In a recent article in the Sydney Morning Herald, regarding Trump’s rather ‘undiplomatic’ phone call with the Australian Prime Minister Malcolm Turnbull, the article’s authors Greg Miller and Philip Rucker stated: “Mr Trump’s behaviour suggests that he is capable of subjecting world leaders, including close allies, to a version of the vitriol he frequently employs against political adversaries and news organisations in speeches and on Twitter.”

A dangerous approach to diplomacy

Donald Trump is currently taking a very confrontational approach to negotiation, based on his experiences in business – where this method was perhaps a little more appropriate than it is for diplomacy.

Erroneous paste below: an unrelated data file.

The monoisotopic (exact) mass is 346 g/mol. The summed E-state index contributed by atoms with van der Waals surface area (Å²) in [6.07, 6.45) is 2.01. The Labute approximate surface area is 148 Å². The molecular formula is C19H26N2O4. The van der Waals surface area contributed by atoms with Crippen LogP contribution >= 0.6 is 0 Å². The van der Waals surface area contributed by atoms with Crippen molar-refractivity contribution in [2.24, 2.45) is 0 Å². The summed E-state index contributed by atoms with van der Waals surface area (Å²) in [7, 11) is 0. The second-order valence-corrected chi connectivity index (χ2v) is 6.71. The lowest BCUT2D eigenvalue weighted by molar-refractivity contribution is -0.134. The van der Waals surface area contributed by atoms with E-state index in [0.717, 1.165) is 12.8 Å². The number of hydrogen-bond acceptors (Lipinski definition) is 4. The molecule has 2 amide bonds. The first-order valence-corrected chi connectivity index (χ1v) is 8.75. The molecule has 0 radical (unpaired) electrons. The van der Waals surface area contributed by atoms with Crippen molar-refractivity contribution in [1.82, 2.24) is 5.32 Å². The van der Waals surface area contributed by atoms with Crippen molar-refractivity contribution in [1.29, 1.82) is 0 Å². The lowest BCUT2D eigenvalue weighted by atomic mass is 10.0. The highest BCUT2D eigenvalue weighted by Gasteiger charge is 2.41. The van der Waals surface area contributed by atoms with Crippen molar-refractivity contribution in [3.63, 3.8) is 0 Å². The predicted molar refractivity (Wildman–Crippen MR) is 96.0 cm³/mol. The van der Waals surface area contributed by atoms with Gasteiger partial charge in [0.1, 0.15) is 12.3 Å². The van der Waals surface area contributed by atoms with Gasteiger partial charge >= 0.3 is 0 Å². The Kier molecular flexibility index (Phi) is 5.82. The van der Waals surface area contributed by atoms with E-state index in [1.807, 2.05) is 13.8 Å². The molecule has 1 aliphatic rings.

“In my tiny and unpleasant exposure to the commercial world, it seems to me you go into a negotiation … and you know you can walk away. But in geopolitics there’s no walking away,” he told the Association of European Journalists in London, the Sydney Morning Herald reported.

In a recent article in the Independent, General Sir Richard Barrons, former commander of the UK’s Joint Forces Command, raised concerns about Trump’s negotiation mentality. Barrons stated that the President’s “win-lose” philosophy might appear “psychologically normal” to a head of a large company, however he warned on the international stage this could be “deeply dangerous”.

He added that generally wars begin “for really bad reasons and the red mist descends and you lose control … I think the risk of that is evident.”

Negotiation now more than ever

The breakdown of the trade negotiations on TTIP, as well as Trump’s announcement to withdraw from NAFTA, TPP and even NATO could have huge consequences for the world economy, and for the stability of Europe in particular, not to mention Mexico.